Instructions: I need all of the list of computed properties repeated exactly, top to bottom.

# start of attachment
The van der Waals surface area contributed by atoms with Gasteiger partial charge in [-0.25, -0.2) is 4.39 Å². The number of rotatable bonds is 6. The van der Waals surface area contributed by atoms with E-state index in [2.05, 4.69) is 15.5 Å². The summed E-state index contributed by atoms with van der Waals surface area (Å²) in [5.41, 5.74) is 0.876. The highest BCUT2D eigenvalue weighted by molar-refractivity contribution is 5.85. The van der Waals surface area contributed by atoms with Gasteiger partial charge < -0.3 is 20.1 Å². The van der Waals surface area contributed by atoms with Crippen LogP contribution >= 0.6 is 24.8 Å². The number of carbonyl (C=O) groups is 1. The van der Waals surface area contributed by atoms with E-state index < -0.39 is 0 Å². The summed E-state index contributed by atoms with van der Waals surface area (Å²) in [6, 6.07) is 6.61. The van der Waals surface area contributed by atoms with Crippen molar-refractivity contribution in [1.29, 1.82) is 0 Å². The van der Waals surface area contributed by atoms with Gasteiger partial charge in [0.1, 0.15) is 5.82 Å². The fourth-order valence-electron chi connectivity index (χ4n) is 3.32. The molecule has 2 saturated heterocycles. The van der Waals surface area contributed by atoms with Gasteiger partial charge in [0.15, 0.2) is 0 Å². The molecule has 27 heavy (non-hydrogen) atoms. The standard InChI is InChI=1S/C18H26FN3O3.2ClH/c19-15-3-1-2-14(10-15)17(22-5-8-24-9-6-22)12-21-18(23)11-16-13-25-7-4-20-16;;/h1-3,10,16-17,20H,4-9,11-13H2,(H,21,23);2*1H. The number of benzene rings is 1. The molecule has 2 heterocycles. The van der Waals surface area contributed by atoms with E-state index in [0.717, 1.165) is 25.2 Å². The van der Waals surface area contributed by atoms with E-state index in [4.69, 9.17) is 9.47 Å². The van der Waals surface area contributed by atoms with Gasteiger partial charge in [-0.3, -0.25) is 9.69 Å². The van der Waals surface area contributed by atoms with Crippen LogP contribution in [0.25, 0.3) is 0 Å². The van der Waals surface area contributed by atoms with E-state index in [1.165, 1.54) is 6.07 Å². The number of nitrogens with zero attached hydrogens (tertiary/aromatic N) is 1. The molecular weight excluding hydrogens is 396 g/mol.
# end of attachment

The van der Waals surface area contributed by atoms with Gasteiger partial charge in [-0.25, -0.2) is 4.39 Å². The number of rotatable bonds is 6. The van der Waals surface area contributed by atoms with E-state index in [2.05, 4.69) is 15.5 Å². The summed E-state index contributed by atoms with van der Waals surface area (Å²) in [5.41, 5.74) is 0.876. The highest BCUT2D eigenvalue weighted by molar-refractivity contribution is 5.85. The van der Waals surface area contributed by atoms with Gasteiger partial charge < -0.3 is 20.1 Å². The van der Waals surface area contributed by atoms with Crippen LogP contribution >= 0.6 is 24.8 Å². The number of carbonyl (C=O) groups is 1. The van der Waals surface area contributed by atoms with E-state index < -0.39 is 0 Å². The summed E-state index contributed by atoms with van der Waals surface area (Å²) in [6, 6.07) is 6.61. The van der Waals surface area contributed by atoms with Crippen molar-refractivity contribution in [1.29, 1.82) is 0 Å². The van der Waals surface area contributed by atoms with Gasteiger partial charge in [0.1, 0.15) is 5.82 Å². The fourth-order valence-electron chi connectivity index (χ4n) is 3.32. The molecule has 2 saturated heterocycles. The van der Waals surface area contributed by atoms with Gasteiger partial charge in [0.15, 0.2) is 0 Å². The molecule has 27 heavy (non-hydrogen) atoms. The standard InChI is InChI=1S/C18H26FN3O3.2ClH/c19-15-3-1-2-14(10-15)17(22-5-8-24-9-6-22)12-21-18(23)11-16-13-25-7-4-20-16;;/h1-3,10,16-17,20H,4-9,11-13H2,(H,21,23);2*1H. The number of benzene rings is 1. The molecule has 2 heterocycles. The van der Waals surface area contributed by atoms with E-state index in [0.717, 1.165) is 25.2 Å². The van der Waals surface area contributed by atoms with E-state index in [4.69, 9.17) is 9.47 Å². The van der Waals surface area contributed by atoms with Gasteiger partial charge in [-0.3, -0.25) is 9.69 Å². The van der Waals surface area contributed by atoms with Crippen LogP contribution in [0.25, 0.3) is 0 Å². The van der Waals surface area contributed by atoms with E-state index in [1.165, 1.54) is 6.07 Å². The number of nitrogens with zero attached hydrogens (tertiary/aromatic N) is 1. The molecular weight excluding hydrogens is 396 g/mol.